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Arthur G. Shapiro, Jared B. Smith; Are simultaneous contrast phenomena really illusions? Or does the visual system represent only the relevant spatial frequencies?. Journal of Vision 2006;6(13):22. doi: 10.1167/6.13.22.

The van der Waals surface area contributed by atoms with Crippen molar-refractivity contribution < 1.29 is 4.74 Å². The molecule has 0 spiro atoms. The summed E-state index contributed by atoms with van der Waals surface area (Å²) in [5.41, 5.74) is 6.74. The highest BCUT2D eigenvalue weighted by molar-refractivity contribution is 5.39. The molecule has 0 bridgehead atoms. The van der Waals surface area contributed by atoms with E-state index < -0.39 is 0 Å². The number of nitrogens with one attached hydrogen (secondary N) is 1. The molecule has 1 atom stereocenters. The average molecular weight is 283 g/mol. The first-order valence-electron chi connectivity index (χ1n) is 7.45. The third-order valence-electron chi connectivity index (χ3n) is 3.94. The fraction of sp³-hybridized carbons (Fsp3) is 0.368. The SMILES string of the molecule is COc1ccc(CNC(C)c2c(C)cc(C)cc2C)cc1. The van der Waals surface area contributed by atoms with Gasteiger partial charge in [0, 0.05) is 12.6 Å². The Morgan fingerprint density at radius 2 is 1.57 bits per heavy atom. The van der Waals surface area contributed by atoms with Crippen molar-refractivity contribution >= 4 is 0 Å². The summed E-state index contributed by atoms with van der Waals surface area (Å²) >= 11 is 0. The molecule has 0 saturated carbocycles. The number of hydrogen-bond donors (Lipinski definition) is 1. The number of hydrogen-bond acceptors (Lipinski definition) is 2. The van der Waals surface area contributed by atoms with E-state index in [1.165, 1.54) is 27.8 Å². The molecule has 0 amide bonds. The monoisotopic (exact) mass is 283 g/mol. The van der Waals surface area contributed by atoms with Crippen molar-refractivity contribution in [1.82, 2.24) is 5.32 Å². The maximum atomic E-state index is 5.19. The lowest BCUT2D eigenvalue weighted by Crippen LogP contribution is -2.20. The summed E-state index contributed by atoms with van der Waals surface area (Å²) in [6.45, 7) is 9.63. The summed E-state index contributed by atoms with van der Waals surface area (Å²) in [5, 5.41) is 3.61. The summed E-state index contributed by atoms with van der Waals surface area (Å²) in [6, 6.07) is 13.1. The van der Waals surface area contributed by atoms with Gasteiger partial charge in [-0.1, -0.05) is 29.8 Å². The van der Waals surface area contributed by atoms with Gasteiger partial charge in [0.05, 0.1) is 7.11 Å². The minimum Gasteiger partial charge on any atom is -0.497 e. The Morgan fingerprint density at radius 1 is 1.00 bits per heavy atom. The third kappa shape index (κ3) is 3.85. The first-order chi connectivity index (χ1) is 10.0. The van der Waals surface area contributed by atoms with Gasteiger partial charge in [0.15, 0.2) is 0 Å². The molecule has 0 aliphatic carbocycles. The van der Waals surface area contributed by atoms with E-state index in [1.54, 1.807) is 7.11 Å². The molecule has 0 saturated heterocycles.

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Simultaneous contrast phenomena typically contain two patches of light that have identical luminance levels but have different perceived brightness levels (e.g., a patch with a black surround appears brighter than a patch with a white surround). Explanations of such phenomena generally assume that brightness relationships in the visual scene are determined by some form of early neural interaction (Hering-type explanation), inferences about illumination (Helmholtz-type explanation), or comparisons among multiple luminance frameworks (Gestalt-type explanation). We examine whether simultaneous contrast phenomena arise from a general process in which the visual system eliminates spatial frequencies lower than the fundamental frequency of the area of interest (an efficiency-type explanation). We examine a wide variety of contrast and assimilation illusions (standard SC, articulated surrounds, blurred-surround, Adelson's illusion snake and checker-shadow illusions, Purves and Lotto illusions, Logvinenko diamonds, Anderson and Winawer illusions, White's effect, the Bressan's Dungeon illusion, and a new class of illusions which we refer to as gradient-gradient illusions). When low-spatial frequencies are removed from these displays (i.e., when the displays are passed through a high-pass filter with a low spatial frequency cut-off), the physical values of the resulting images follow the same pattern as that of the perceived brightness. The results suggest that the test patches are actually physically different over the range of relevant spatial frequencies. We relate this approach to other spatial frequency models of brightness illusions (Blakeslee and McCourt, 1999; Dakin and Bex, 2003) and to a new model by Ioannides, Johnston, & Griffin (2006).
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